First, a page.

QUEST: Imagine the United Kingdom inviting Jeb Bush, Ted Cruz, Hillary Clinton, and saying put them all in your cabinet, Mr. Trump. We want you to do that. That's the equivalent.
CUOMO: Isn't he speaking to the popular mandate that came out of the Brexit vote and that Farage is representative of as somewhat of an analogy to what he believes he pulled off in this election?
QUEST: I'm sure he is, but it's pure unadulterated mischief-making to send that sort of tweet out.
CUOMO: So -- and you see this as some type of window into what Trump's disposition will be abroad, that is medaling more than bridge building?
QUEST: I wouldn't say meddling, mischief-making.
CUOMO: What's the difference? Just because you pronounce it with that beautiful accent doesn't mean it resonates?
CUOMO: It didn't sound like that when the nuns used to accuse me of it.
QUEST: I think that's more information than we need.
QUEST: Look, at the end of the day he's going to build a relationship to Britain. Britain wants him more than he needs them. He then goes and says, your worst enemy is Nigel Farage, appoint him to Washington.
CAMEROTA: Nigel Farage has said how much he likes Donald Trump and how much he supports him and how much he considers this a victory, you know, on both their behalves. So this is Donald Trump being vintage Donald Trump. You support me, you put out a statement saying what a victor I am. I say I like you.
LEWIS: Yes. Look, it makes sense, because what happened with Donald Trump here in America I do think is part of an international movement. You see it in France with La Pen, you see it in Great Britain with the Brexit vote.
CUOMO: And his guy Bannon reportedly reached out to La Pen to try to work together.
LEWIS: I think they were ahead of the curve for better or worse in seeing that this is an international movement towards nationalism and populism. But look, it is incredibly inappropriate and presumptuous for our president to instruct a foreign government who they should set as an ambassador.
KUCINICH: Speaking of inappropriate, there's that "New York Times" piece today that says that Trump discussed wind farms with Nigel Farage. He happens to have a wind farm he doesn't like.
QUEST: Because of the noise when they're playing golf.
KUCINICH: At his resort in Scotland.
CAMEROTA: And so what's inappropriate? KUCINICH: Because that's something that he was encouraging them to
look at. Again, it benefits his business. We're reading about this in the foreign press, again, something that could potentially affect Donald Trump's businesses. It's mixing -- seemingly to mix diplomacy with his business interests.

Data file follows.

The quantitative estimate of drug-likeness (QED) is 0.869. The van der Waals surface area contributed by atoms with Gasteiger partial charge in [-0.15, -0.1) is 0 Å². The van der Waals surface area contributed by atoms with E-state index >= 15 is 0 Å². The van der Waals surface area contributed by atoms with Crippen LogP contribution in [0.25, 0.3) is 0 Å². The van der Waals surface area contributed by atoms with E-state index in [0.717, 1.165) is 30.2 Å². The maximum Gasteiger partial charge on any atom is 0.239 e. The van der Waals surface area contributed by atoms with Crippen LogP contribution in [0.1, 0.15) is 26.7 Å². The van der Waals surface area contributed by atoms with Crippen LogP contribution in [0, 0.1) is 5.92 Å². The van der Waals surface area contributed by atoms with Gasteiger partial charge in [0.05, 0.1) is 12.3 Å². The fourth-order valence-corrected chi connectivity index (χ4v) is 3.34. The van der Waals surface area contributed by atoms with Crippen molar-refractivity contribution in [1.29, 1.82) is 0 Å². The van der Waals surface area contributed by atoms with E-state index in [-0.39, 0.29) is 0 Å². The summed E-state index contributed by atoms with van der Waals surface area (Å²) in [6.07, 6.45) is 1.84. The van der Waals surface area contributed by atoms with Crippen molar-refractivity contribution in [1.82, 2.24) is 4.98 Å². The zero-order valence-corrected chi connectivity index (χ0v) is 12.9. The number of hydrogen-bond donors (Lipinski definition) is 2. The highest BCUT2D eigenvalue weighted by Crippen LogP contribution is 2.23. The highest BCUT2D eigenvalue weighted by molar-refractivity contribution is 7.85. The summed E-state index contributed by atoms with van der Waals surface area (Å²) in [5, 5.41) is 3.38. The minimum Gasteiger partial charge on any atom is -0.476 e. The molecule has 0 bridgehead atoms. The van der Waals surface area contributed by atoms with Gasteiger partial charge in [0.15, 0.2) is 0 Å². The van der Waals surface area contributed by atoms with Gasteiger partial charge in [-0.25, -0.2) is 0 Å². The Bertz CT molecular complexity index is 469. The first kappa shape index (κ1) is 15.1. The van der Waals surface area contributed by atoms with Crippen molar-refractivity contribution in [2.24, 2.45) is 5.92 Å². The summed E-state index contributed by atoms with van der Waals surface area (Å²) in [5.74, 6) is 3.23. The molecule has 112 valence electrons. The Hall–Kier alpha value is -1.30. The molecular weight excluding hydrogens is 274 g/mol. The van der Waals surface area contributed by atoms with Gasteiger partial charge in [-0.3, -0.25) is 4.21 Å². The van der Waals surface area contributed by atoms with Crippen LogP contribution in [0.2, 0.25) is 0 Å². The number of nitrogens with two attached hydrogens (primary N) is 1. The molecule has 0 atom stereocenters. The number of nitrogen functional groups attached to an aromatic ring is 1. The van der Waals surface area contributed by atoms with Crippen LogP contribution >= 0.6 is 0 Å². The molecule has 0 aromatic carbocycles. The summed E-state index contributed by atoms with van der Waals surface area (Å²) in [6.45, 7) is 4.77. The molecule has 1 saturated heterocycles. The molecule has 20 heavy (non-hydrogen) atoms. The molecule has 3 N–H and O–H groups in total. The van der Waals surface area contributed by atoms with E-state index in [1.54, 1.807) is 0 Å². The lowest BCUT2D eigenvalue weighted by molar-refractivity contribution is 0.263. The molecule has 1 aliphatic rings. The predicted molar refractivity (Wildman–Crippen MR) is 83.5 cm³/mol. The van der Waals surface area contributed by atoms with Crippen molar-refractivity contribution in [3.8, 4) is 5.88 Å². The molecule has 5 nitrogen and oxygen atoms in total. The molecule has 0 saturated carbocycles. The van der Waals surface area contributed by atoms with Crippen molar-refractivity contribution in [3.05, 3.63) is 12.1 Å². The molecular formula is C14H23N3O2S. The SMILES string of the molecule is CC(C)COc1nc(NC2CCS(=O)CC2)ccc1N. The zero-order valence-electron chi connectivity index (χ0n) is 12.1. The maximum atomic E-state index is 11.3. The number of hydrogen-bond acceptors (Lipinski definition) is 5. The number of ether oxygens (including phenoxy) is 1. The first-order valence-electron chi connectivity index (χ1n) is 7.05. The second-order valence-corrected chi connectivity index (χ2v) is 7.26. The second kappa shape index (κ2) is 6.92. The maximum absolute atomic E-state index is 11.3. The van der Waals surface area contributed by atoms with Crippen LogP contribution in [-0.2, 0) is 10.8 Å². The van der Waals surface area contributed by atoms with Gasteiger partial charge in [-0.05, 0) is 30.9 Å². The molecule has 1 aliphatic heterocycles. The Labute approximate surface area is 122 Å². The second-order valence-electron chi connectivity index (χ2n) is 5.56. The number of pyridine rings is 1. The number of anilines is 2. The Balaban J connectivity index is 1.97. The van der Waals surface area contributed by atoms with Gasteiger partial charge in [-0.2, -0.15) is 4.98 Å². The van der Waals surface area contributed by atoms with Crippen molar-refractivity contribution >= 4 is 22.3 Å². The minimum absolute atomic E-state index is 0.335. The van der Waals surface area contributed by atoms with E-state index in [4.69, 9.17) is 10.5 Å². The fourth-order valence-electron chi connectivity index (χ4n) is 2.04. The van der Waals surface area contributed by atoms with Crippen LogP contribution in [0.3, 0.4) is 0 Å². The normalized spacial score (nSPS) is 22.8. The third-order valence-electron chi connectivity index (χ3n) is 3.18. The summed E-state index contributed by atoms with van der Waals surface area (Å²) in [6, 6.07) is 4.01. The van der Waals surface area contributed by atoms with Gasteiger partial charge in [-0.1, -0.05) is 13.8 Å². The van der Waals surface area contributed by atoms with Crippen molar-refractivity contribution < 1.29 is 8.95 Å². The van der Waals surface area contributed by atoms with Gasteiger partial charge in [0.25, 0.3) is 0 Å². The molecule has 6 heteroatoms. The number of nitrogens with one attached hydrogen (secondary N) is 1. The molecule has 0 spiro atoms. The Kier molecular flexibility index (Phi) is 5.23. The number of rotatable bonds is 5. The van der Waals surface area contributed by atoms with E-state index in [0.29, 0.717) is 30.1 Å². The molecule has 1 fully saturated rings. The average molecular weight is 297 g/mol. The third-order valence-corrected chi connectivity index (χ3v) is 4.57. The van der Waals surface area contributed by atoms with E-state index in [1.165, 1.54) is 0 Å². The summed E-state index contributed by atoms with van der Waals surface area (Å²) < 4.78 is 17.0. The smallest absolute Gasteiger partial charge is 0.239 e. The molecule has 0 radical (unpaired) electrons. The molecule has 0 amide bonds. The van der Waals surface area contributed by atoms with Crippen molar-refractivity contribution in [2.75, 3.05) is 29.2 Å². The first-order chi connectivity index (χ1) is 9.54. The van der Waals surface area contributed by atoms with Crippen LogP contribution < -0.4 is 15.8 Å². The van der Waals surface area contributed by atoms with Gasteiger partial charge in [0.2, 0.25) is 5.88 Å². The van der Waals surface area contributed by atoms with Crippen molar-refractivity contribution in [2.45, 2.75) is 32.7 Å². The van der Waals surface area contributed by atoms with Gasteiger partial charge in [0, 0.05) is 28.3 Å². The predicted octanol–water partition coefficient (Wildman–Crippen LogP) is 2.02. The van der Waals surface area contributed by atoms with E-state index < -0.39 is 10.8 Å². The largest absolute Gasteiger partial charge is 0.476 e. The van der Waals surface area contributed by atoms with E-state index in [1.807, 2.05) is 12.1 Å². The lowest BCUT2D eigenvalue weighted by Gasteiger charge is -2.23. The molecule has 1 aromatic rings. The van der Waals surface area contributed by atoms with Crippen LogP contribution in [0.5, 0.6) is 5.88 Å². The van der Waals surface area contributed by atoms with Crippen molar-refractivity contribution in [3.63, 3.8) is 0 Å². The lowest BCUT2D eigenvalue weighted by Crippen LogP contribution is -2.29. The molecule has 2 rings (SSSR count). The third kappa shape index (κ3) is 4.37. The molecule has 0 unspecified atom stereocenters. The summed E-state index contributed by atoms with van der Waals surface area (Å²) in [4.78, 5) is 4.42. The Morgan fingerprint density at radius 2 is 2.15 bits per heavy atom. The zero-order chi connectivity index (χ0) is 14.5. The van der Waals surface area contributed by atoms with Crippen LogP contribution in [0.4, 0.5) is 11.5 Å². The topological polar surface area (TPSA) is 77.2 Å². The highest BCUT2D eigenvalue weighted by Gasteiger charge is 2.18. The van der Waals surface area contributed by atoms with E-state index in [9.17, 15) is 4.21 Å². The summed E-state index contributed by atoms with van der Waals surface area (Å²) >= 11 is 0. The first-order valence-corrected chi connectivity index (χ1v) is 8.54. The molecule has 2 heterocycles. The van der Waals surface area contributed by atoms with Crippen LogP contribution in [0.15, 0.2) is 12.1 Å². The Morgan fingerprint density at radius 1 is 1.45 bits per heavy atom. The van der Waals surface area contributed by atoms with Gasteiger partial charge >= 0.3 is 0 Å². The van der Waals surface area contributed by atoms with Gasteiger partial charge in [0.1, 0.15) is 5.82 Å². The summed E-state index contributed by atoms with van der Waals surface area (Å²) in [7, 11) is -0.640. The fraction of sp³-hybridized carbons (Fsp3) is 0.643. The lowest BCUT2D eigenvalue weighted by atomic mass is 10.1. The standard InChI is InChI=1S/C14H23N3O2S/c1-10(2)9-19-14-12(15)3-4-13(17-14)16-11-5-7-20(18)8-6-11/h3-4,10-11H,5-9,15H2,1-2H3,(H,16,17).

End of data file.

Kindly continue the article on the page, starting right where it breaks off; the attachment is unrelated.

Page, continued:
QUEST: You've always sent the right ambassador. You always send an ambassador that gets on well. The U.S. once sent an ambassador to the court of St. James in London who loved farms where the queen had sent her horses for stud farm in Kentucky because you want to build a relationship, but you do it quietly. You do it diplomatically. You do not go and ask them, would you please send your greatest political rival to be your number one ambassador.
CUOMO: You do if, if your basic motivating factor is that you reward people who are nice to you. That is the only thing that explains Farage based on what you're laying out is that simple dynamic. It also is the only thing to my mind that explains his ignoring of the alt-right in this country. By alt-right, I mean neo-Nazis raising their hand in the czarist salute and having these meetings. It can only mean to me, Matt, that if you are nice to Trump, he will ignore you because he calls out everybody by name.
KUCINICH: Or reward you.
CUOMO: Or at least not do what -- which is denounce him by name. Otherwise, how do you explain these guys raising the Nazi signal? I mean, nothing unites America like their hate of hate. And he does not call them out by name, which he would do with Matt Lewis, Alisyn Camerota, "The New York Times." Specific, if you're nice to them then what you do is OK?
[08:15:01] LEWIS: Yes. And I think that's sort of been the M.O. for Donald Trump for a long time is loyalty. I think he should be very explicit in condemning the alt-right. I don't know that he needs to mention specific people's name, but he certainly does it to "The New York Times."
CUOMO: Just think about it. Obama got --
CAMEROTA: The conference this weekend.
CUOMO: Obama -- he went after Obama. You won't say radical Islamic terror. You won't say it. You won't say it. Now, he won't say these people's names who are holding up Nazi signals.
LEWIS: Well, it's going to be interesting, not to change the subject but the larger theme about rewarding your friends and punishing your enemies. He's about to make a pick for secretary of state. If he picks Mitt Romney, that sends a different message than if he picks Rudy Giuliani and that might actually tell us a lot about whether or not you're right about that sense that it's all about being nice to m.
QUEST: That depends on whether the secretary of state will have much power/influence in any administration or ultimately will it be controlled within the tight loyalists?
CAMEROTA: Panel, thank you very much.
Meanwhile, this news. Maryland Senator Ben Cardin voicing concerns over President-elect Donald Trump's future relations with Russia. What is he worried about? We'll ask him, next.
(BEGIN VIDEO CLIP)
TRUMP: But if we could get along with Russia, wouldn't that be a good thing instead of a bad thing?
(END VIDEO CLIP)
CUOMO: Russian President Vladimir Putin said President-elect Donald Trump has confirmed to him that he is, quote, "willing to normalize Russian/American relations." The idea has many U.S. lawmakers on both sides of the aisle concerned.
Democratic Senator Ben Cardin is one of them.
[08:20:02] Writing in an op-ed in "The Washington Post" this week, saying, quote, "I implore the Trump administration to see Russia for what it is, a global bully and adversary."
Senator Cardin joins us now.